A good film? No. Entertaining? Undoubtedly. Unoriginal and sometimes absurd, The Boy Next Door is a guilty pleasure.

3/5

Netflix Film Review: The Boy Next Door (2015) @TheBoyNextDoor @JLo #TheBoyNextDoor @ryanAguzman @Netflix @thefilmreview @ianmnelson95 @Lex_Atkins @KermodeMovie

check out my film review and Netflix blog at https://filmmovietvblog.wordpress.com

Having recently separated from her philandering husband, lonely classics teacher Claire (Jennifer Lopez) has a night of passion with her new next door neighbour: young, sexy, super-intelligent Noah (Ryan Guzman) who’s moved in to care for his frail Great Uncle. Unfortunately for Claire, Noah is a not a one night kind of guy. There’s a fine line between “persistence” and “harassment”, and Noah isn’t even trying to tread it.

The Boy Next Door is a paint-by-numbers thriller-stalker. But despite giving the impression that writer Barbara Curry watched hundreds of films in the sub-genre in order to compile a checklist with which to construct this cliché-Bingo of a movie, the film is exceedingly entertaining. That’s an unfair assessment of the script, anyway, as Curry based the story on her own personal circumstances, so all clichés are real, probably. None-the-less, let’s tick the clichés off.

Lonely and beautiful female lead? Check. Too good to be true younger male love interest? Check. Son who gets turned against his own parents by aforesaid love interest? Check. Stalking love interest who tries to ruin his lover’s career in order to, bizarrely, drive her back into his arms? Check. Final showdown where the adulterous husband gets the chance to redeem himself heroically? Check. Murder afoot? Check. And it goes on and on.

But the film has a lot of good points. Actions have consequences, and everything follows through logically. Okay, some of the deeds are a bit over-the-top, but everything feels internally consistent with the overriding logic of the film. Tonally the film is also consistent, and it zips along at a thrilling pace. There’s very little fat to cut. The acting is mostly convincing, particularly believable was Claire’s son Kevin (Ian Nelson), and Jennifer Lopez gives an understated and believable turn as Claire, although our two main protagonists do slightly ham it up as the tension reaches boiling point. The odd absurdity aside — Noah giving Claire a “first edition” of 2800 year old work the Iliad, a poem which has been in print in English for hundreds of years, the book itself clearly a twentieth century printing — this film is well-crafted and does what it says on the tin. I was on the edge of my seat and totally absorbed in the film world.

Is it a great work of art like the Iliad it keeps mentioning? No. Is it even a “good” film? Well, no. It’s unoriginal and often absurd. But is it entertaining? Absolutely. It holds a mere 11% rating on Rotten Tomatoes which is definitely unfairly harsh. Probably the best “bad” film I’ve seen in a while. Artistically-speaking, this feature only warrants two stars. But it’s just so damn enjoyable, that I have to give it a three!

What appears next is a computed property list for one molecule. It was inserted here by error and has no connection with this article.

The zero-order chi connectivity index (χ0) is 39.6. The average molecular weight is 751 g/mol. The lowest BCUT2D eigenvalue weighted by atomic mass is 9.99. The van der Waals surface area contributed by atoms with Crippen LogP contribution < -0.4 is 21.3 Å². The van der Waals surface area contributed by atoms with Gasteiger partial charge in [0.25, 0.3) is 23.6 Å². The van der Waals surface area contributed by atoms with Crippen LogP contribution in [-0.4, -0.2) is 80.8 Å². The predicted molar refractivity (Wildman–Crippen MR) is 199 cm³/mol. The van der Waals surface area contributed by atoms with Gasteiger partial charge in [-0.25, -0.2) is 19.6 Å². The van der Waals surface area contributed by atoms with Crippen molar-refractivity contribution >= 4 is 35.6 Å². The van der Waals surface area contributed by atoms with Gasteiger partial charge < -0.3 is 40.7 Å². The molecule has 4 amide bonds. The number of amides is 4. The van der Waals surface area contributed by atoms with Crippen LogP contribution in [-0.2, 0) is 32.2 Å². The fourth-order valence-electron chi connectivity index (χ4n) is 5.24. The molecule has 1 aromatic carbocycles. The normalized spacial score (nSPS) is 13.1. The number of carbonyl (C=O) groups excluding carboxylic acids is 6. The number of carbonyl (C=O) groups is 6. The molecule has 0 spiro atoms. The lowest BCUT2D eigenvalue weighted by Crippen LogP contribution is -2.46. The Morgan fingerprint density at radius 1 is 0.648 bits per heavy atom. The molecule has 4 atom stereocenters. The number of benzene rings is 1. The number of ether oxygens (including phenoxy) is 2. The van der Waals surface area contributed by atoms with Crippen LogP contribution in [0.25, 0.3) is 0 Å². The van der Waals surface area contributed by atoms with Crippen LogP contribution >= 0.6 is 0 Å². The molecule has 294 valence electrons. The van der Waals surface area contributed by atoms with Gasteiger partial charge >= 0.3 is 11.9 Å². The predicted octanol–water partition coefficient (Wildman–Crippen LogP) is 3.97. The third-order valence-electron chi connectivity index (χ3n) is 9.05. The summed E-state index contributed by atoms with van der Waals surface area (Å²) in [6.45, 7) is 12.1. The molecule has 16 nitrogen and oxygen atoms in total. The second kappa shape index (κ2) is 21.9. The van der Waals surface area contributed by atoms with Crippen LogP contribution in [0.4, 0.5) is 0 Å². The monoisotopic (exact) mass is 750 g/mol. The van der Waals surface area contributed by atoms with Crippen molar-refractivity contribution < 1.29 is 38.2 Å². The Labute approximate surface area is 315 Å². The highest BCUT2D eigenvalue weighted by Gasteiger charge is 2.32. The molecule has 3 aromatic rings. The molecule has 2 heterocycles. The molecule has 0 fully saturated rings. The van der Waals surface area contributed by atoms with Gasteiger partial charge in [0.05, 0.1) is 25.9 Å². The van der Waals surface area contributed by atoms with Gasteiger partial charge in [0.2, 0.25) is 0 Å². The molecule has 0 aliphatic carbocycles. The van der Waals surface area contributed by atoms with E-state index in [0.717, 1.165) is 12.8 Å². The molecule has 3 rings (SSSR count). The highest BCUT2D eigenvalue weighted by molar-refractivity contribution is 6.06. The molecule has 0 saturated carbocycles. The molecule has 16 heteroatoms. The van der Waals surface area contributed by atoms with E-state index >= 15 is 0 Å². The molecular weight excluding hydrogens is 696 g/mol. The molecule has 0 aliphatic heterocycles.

3/5

© 2019 Bryan A. J. Parry

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Netflix Film Review: No Good Deed (2014) @Netflix @thefilmreview @KermodeMovie @idriselba

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Idris Elba is Colin, a charismatic and violent sociopathic criminal on the lam and winner of the Most Unbefitting Name Ever Award. Whilst making his escape, he totals his car into a tree and legs it through the forest. The first house he stumbles upon is that of all-alone Terri (Taraji P. Henson) who is just putting her young kids down for the night. This charming stranger works his charisma, asks for help after his “accident”, and talks his way from the porch into the living room. Soon Terri is putty in his hands. But as they say, No Good Deed goes unpunished.

No Good Deed is a fairly standard crime thriller, but I mean that in the best way. It is gripping, entertaining, keeps us on the edge of our seats, but doesn’t really show us anything we haven’t seen before. Great performances from the small cast really sell this film and keep you engaged to the end.

There is one stand-out moment, however, an unexpected plot twist that made me choke on my coke and splutter, “Ohmigod, whuh!?”. The twist is really neat. But it isn’t so much clever, as the rest of the film is so run-of-the-mill, that you kind of don’t expect the twist at all. The twist is particularly effective as it isn’t done merely for the sake of it, as so often is the case, but actually has a punch which makes sense and gives an underlying logic which holds the picture together. I’ll stop there before I plot spoil.

All in all, a standard but very well-made and well-acted crime thriller which is a thoroughly enjoyable way to spend 84 minutes.

3/5

© 2018 Bryan A. J. Parry

Netflix Film Review: Ghost Story (2017) @Netflix @ghoststorymovie #GhostStoryMovie


Starring Casey Affleck and Rooney Mara, this is A Ghost Story told from the perspective of the ghost. But unlike classic Oscar winner Ghost, where being a ghost is portrayed much like being alive, A Ghost Story paints a more realistic picture (if ghosts are realistic at all, which they aren’t): the ghost is silent, unable to effect change in the world, and robbed of all that made him a personality in life, such as voice, memory, and that dreamy Patrick Swayze quiff.

Ghost Story makes some interesting choices. It’s shot in 4:3, although it’s not apparent why. The ghost is portrayed as a man with a sheet over his head which, believe it or not, does actually work and isn’t ridiculous as it surely deserves to be. And our spectral protagonist never utters a word in death. The film is a tale of loss and how you struggle to come to terms to loss.